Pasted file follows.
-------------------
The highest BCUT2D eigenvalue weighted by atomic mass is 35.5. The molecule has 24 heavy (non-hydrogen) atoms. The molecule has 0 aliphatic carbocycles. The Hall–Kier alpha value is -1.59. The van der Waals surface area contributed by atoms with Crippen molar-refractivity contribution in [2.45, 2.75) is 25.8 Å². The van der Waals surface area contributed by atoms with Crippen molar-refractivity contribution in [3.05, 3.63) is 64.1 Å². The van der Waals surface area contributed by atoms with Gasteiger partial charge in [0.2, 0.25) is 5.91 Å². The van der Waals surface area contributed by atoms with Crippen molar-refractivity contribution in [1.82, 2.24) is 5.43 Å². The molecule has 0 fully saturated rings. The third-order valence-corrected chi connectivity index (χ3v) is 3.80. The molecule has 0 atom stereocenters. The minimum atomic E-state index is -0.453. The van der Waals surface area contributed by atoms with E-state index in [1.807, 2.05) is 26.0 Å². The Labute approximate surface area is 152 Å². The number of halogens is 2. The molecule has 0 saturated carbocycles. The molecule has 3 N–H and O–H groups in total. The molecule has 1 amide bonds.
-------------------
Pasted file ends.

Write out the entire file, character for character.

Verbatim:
The highest BCUT2D eigenvalue weighted by atomic mass is 35.5. The molecule has 24 heavy (non-hydrogen) atoms. The molecule has 0 aliphatic carbocycles. The Hall–Kier alpha value is -1.59. The van der Waals surface area contributed by atoms with Crippen molar-refractivity contribution in [2.45, 2.75) is 25.8 Å². The van der Waals surface area contributed by atoms with Crippen molar-refractivity contribution in [3.05, 3.63) is 64.1 Å². The van der Waals surface area contributed by atoms with Gasteiger partial charge in [0.2, 0.25) is 5.91 Å². The van der Waals surface area contributed by atoms with Crippen molar-refractivity contribution in [1.82, 2.24) is 5.43 Å². The molecule has 0 fully saturated rings. The third-order valence-corrected chi connectivity index (χ3v) is 3.80. The molecule has 0 atom stereocenters. The minimum atomic E-state index is -0.453. The van der Waals surface area contributed by atoms with E-state index in [1.807, 2.05) is 26.0 Å². The Labute approximate surface area is 152 Å². The number of halogens is 2. The molecule has 0 saturated carbocycles. The molecule has 3 N–H and O–H groups in total. The molecule has 1 amide bonds.